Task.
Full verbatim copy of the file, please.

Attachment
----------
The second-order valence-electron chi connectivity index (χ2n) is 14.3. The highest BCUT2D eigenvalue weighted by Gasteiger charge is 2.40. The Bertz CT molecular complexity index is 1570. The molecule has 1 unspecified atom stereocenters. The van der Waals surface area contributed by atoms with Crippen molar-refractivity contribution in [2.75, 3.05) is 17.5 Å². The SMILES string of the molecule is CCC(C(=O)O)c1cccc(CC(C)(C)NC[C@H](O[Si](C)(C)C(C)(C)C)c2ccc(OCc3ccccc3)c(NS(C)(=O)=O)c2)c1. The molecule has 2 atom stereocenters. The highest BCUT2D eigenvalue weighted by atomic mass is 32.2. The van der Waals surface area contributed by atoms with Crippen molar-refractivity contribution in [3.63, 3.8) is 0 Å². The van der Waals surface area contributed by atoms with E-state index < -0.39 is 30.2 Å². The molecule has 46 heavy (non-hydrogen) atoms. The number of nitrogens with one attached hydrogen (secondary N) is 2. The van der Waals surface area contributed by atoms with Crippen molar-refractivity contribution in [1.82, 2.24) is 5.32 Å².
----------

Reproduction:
The second-order valence-electron chi connectivity index (χ2n) is 14.3. The highest BCUT2D eigenvalue weighted by Gasteiger charge is 2.40. The Bertz CT molecular complexity index is 1570. The molecule has 1 unspecified atom stereocenters. The van der Waals surface area contributed by atoms with Crippen molar-refractivity contribution in [2.75, 3.05) is 17.5 Å². The SMILES string of the molecule is CCC(C(=O)O)c1cccc(CC(C)(C)NC[C@H](O[Si](C)(C)C(C)(C)C)c2ccc(OCc3ccccc3)c(NS(C)(=O)=O)c2)c1. The molecule has 2 atom stereocenters. The highest BCUT2D eigenvalue weighted by atomic mass is 32.2. The van der Waals surface area contributed by atoms with Crippen molar-refractivity contribution in [3.63, 3.8) is 0 Å². The van der Waals surface area contributed by atoms with E-state index < -0.39 is 30.2 Å². The molecule has 46 heavy (non-hydrogen) atoms. The number of nitrogens with one attached hydrogen (secondary N) is 2. The van der Waals surface area contributed by atoms with Crippen molar-refractivity contribution in [1.82, 2.24) is 5.32 Å².